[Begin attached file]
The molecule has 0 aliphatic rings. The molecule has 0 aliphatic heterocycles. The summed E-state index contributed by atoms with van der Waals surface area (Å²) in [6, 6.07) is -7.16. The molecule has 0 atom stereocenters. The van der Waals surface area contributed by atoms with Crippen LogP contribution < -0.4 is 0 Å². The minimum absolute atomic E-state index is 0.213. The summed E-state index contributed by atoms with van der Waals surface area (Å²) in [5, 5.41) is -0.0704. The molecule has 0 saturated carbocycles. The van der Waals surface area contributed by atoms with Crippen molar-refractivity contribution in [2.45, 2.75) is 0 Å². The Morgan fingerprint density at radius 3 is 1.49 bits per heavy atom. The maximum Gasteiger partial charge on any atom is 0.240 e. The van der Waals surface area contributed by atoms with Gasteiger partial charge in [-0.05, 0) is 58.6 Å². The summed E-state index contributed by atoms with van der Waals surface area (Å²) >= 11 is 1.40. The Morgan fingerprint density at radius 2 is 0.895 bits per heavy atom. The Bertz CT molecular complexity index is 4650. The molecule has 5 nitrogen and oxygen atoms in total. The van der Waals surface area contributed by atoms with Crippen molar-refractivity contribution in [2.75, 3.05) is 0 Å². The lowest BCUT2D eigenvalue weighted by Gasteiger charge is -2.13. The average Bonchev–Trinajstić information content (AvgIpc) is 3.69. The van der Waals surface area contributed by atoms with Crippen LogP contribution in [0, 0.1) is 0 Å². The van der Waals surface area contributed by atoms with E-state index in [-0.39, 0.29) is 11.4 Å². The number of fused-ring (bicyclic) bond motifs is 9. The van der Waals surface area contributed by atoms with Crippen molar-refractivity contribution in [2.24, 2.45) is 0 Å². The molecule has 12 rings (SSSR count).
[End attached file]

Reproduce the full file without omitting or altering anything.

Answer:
The molecule has 0 aliphatic rings. The molecule has 0 aliphatic heterocycles. The summed E-state index contributed by atoms with van der Waals surface area (Å²) in [6, 6.07) is -7.16. The molecule has 0 atom stereocenters. The van der Waals surface area contributed by atoms with Crippen LogP contribution < -0.4 is 0 Å². The minimum absolute atomic E-state index is 0.213. The summed E-state index contributed by atoms with van der Waals surface area (Å²) in [5, 5.41) is -0.0704. The molecule has 0 saturated carbocycles. The van der Waals surface area contributed by atoms with Crippen molar-refractivity contribution in [2.45, 2.75) is 0 Å². The Morgan fingerprint density at radius 3 is 1.49 bits per heavy atom. The maximum Gasteiger partial charge on any atom is 0.240 e. The van der Waals surface area contributed by atoms with Gasteiger partial charge in [-0.05, 0) is 58.6 Å². The summed E-state index contributed by atoms with van der Waals surface area (Å²) >= 11 is 1.40. The Morgan fingerprint density at radius 2 is 0.895 bits per heavy atom. The Bertz CT molecular complexity index is 4650. The molecule has 5 nitrogen and oxygen atoms in total. The van der Waals surface area contributed by atoms with Crippen molar-refractivity contribution in [2.75, 3.05) is 0 Å². The lowest BCUT2D eigenvalue weighted by Gasteiger charge is -2.13. The average Bonchev–Trinajstić information content (AvgIpc) is 3.69. The van der Waals surface area contributed by atoms with Crippen LogP contribution in [0, 0.1) is 0 Å². The van der Waals surface area contributed by atoms with E-state index in [-0.39, 0.29) is 11.4 Å². The number of fused-ring (bicyclic) bond motifs is 9. The van der Waals surface area contributed by atoms with Crippen molar-refractivity contribution in [2.24, 2.45) is 0 Å². The molecule has 12 rings (SSSR count).